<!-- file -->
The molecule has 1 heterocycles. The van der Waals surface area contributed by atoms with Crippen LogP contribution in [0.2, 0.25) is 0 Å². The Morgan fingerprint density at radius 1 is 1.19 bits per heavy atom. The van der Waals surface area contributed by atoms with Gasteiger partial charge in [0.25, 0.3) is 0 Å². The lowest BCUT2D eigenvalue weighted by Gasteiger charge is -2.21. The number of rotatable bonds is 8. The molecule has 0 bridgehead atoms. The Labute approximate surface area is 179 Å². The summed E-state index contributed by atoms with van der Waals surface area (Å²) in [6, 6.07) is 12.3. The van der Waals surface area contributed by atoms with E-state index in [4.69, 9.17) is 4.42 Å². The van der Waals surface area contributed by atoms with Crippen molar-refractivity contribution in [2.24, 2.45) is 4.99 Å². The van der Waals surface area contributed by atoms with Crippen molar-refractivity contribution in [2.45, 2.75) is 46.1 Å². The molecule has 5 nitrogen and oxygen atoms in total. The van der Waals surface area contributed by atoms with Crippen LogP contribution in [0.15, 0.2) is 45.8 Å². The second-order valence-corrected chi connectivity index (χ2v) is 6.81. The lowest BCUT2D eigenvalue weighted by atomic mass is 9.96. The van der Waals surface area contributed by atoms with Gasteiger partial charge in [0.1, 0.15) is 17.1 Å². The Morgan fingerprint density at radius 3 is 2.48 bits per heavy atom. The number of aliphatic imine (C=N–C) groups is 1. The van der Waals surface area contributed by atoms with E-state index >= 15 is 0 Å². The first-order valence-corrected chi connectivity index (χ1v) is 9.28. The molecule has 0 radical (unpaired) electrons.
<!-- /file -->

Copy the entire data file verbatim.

The molecule has 1 heterocycles. The van der Waals surface area contributed by atoms with Crippen LogP contribution in [0.2, 0.25) is 0 Å². The Morgan fingerprint density at radius 1 is 1.19 bits per heavy atom. The van der Waals surface area contributed by atoms with Gasteiger partial charge in [0.25, 0.3) is 0 Å². The lowest BCUT2D eigenvalue weighted by Gasteiger charge is -2.21. The number of rotatable bonds is 8. The molecule has 0 bridgehead atoms. The Labute approximate surface area is 179 Å². The summed E-state index contributed by atoms with van der Waals surface area (Å²) in [6, 6.07) is 12.3. The van der Waals surface area contributed by atoms with E-state index in [4.69, 9.17) is 4.42 Å². The van der Waals surface area contributed by atoms with Crippen molar-refractivity contribution in [2.24, 2.45) is 4.99 Å². The van der Waals surface area contributed by atoms with Crippen molar-refractivity contribution in [2.45, 2.75) is 46.1 Å². The molecule has 5 nitrogen and oxygen atoms in total. The van der Waals surface area contributed by atoms with Crippen LogP contribution in [0.15, 0.2) is 45.8 Å². The second-order valence-corrected chi connectivity index (χ2v) is 6.81. The lowest BCUT2D eigenvalue weighted by atomic mass is 9.96. The van der Waals surface area contributed by atoms with Gasteiger partial charge in [0.1, 0.15) is 17.1 Å². The Morgan fingerprint density at radius 3 is 2.48 bits per heavy atom. The number of aliphatic imine (C=N–C) groups is 1. The van der Waals surface area contributed by atoms with E-state index >= 15 is 0 Å². The first-order valence-corrected chi connectivity index (χ1v) is 9.28. The molecule has 0 radical (unpaired) electrons.